What are the different types of frosted glass? Is translucent glass the same as frosted? Is frosted glass opaque or translucent?
Building, House & Garden Jan 19, 2023
If you are thinking about getting frosted glass, it can be tough to know where to begin. There are many different types and methods available to achieve each look, and while some of these can be reversed, many others cannot.
Before you take the leap and perhaps do something that you will later regret, check out our guide to frosted glass to help clear things up for you.
What are the different types of frosted glass?
Pretty much any glass that has been altered from its standard clear state to seem in any way translucent or opaque is grouped together as frosted glass, but within this category, there are ways of distinguishing between each. This can be done by the method used to create the effect, the materials involved, or the final result that you are trying to achieve.
Here are some of the different types of glass for you to consider for your windows:
- Acid etched glass – an ancient and beautiful method of frosting glass, this highly decorative technique leaves your glass looking smooth and shiny, and can be fashioned into intricate shapes and designs with relative ease. It is a popular choice in situations where the look is as important as the function, such as the windows of pubs, shops, restaurants and, of course, homes.
- Sandblasted glass – sandblasting refers to applying sand, or indeed other materials including a few rather odd sounding ones like nutshells, at high pressure to flat glass. You can do the whole piece in one, cover parts with tape to create patterns, and generally have a surprising degree of control over the look you produce. It is extremely resilient, but can prove tricky to clean in certain situations, and can be done by hand or with a machine.
- Frosted film – quick, easy, and incredibly cost-effective, window film is arguably one of the best ways to get the frosted look without a lot of hassle and expense. It can also save you a surprising amount on your energy bills, reducing your dependence on artificial light and preventing the heat transference that happens with untreated windows. This saving is one of the prime reasons why you should consider taking the step and getting frosted glass today.
- Interlayer laminated glass – is one of the sturdiest final products that you can get, with a premium placed on safety, this is nonetheless a tricky and somewhat dangerous way of making glass. It can also be tough to dispose of, making it a less popular choice in a world that cares more and more about what ends up in landfills.
- Ceramic frit silkscreen glass – ceramic frit, basically a kind of paint, is another way of frosting your glass. You can create patterns and shapes fairly easily, and they can be adjusted to result in different levels of translucency and opaqueness, colours and gradients. You will often find this type of glass done in stripes or dots, and it can create very high-quality frost glass indeed.
You can elect to install frosted glass for aesthetic purposes, to increase your privacy, to save money on the electric and heating bills or all of the above and much more. Each type of frosted glass comes with its own costs, benefits, and challenges, so check out your options and think about which will best meet your requirements.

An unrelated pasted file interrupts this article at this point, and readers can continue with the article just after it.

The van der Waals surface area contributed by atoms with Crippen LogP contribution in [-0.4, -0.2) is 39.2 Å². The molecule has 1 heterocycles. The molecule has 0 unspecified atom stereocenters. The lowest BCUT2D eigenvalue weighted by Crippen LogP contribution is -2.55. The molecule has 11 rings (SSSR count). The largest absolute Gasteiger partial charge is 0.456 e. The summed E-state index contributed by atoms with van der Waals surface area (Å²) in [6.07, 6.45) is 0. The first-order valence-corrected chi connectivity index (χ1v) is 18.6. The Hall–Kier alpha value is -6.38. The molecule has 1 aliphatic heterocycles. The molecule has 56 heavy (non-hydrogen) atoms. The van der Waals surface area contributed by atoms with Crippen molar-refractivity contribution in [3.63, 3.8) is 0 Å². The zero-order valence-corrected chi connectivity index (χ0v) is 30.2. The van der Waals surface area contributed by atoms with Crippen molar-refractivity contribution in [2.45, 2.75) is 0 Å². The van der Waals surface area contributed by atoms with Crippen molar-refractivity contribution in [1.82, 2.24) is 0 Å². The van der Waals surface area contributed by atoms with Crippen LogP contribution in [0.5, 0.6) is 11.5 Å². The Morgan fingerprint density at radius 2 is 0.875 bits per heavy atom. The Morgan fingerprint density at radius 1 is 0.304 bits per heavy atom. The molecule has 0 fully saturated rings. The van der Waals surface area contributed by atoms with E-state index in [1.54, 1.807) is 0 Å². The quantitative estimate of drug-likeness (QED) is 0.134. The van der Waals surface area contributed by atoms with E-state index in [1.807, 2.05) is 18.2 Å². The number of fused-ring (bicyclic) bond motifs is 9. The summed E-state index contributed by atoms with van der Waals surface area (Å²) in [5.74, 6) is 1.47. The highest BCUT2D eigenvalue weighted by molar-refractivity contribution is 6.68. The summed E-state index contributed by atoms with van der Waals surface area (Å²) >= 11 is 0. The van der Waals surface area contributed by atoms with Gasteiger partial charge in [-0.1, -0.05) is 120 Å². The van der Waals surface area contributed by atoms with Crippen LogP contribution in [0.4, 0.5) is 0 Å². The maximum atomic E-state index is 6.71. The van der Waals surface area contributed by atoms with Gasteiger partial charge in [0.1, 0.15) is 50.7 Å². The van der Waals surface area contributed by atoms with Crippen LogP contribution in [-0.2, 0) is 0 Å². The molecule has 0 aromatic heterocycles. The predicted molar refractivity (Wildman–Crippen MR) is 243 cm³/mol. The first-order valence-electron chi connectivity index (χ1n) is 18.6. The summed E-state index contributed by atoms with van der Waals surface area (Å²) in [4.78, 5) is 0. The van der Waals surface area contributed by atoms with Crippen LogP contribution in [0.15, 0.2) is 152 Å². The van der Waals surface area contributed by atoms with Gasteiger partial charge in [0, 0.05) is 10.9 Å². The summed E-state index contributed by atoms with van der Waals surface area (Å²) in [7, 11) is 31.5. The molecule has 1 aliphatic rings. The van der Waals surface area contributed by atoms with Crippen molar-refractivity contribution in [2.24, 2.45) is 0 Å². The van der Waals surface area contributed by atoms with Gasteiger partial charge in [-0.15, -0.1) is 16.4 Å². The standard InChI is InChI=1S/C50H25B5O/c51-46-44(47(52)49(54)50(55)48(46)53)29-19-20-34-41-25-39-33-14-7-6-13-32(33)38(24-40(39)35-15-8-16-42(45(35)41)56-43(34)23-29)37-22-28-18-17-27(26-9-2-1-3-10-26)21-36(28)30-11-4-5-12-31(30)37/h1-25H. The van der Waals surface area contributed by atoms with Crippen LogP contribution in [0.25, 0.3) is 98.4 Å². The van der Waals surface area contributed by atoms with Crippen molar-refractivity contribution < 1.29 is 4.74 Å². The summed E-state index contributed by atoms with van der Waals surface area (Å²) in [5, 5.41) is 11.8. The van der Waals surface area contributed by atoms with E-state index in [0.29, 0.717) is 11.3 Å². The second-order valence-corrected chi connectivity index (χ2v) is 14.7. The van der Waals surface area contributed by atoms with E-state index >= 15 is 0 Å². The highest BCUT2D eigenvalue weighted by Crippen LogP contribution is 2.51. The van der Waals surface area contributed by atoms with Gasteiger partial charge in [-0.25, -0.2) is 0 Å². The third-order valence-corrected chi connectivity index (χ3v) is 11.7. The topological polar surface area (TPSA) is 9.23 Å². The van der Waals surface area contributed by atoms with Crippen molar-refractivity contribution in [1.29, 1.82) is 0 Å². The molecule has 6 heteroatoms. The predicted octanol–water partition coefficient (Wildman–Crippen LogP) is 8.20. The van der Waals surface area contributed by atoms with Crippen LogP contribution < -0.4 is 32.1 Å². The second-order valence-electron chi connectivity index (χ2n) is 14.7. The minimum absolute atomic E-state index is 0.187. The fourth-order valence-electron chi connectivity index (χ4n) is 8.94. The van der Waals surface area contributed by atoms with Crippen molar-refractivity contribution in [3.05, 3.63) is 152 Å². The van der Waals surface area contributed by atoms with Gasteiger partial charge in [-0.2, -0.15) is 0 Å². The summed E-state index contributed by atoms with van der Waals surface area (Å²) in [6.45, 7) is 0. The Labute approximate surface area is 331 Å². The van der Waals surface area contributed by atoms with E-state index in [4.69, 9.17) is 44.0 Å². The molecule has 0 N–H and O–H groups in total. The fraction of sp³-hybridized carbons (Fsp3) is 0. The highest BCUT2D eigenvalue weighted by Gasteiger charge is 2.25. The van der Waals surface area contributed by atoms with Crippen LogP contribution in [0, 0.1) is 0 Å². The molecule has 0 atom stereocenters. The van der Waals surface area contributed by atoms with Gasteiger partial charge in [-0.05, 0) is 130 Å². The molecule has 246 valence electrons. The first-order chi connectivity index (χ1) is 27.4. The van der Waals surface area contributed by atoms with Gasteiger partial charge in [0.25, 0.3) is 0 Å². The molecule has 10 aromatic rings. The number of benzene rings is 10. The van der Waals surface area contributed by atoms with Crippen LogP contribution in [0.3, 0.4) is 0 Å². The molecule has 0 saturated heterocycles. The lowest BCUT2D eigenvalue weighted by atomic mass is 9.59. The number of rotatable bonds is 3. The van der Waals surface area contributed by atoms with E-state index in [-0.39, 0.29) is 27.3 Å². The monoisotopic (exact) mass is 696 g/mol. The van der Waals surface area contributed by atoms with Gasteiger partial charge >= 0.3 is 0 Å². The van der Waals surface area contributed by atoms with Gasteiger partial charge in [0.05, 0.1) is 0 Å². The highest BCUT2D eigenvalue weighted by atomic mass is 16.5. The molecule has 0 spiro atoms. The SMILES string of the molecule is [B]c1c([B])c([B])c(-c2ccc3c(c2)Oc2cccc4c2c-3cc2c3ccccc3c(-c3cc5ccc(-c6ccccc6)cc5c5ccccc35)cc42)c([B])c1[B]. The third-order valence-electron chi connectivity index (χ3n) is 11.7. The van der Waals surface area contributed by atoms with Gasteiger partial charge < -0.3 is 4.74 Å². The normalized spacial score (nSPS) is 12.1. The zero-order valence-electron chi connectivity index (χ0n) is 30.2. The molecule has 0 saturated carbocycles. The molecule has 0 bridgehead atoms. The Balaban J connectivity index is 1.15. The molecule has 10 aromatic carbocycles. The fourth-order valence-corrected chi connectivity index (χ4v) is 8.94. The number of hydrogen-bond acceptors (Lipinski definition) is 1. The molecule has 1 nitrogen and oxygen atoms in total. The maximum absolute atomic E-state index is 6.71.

Whichever type of frosted glass you go for, make sure that you get the result that you deserve and allow an expert company like SolarGraph Glass Frosting to take care of everything for you.
Is translucent glass the same as frosted?
Translucent is defined as allowing light, but not particular and defined shapes, to be seen through it, and this perfectly describes frosted glass. If you are looking to still enjoy light while protecting yourself from prying eyes, then frosted glass is the way to go.
Normal glass is, by its very purpose, transparent. They are put in place to protect you from the elements while letting you see out, allowing others to see in, and letting in the natural light. Translucent glass still allows that natural light to come in without exposing your room to nosy neighbours or even prospective thieves.
Is frosted glass opaque or translucent?
The term opaque glass is used interchangeably with frosted glass to describe the same product, but it is not strictly an accurate description of the end result. The word opaque specifically means that it blocks the passage of light, something that frosted glass does not do.
Indeed, one of the chief benefits of frosted glass, and why so many people love it and choose to have it in their windows and shower doors, is that it reduces people’s ability to see through it, but not the passage of light.
Opaque glass makes sense as a name in that people cannot see through it. Light particles are scattered as they hit the surface, with the right frosted glass creating as great a sense of privacy as if you had your curtains closed.
What makes it so much better than curtains is that you can still allow light in, reducing your dependence on artificial light and enjoying the benefits of having a window without allowing anyone passing to see right into your home.
Frosted glass may be called opaque glass as a synonym, but it is more accurately translucent. It allows light to pass through but is clearly no longer transparent like an untreated window is supposed to be.
There are many types of frosted glass out there, some that you can do yourself, and others that require a professional to do the job for you. Some are reversible and others permanent, and some are chosen for their decorative nature while others are chosen for reasons of pure practicality.
With so many benefits to opting for this type of window treatment, join the millions of people around the world who are taking this step and enjoying greater privacy, security, and reduced energy bills today.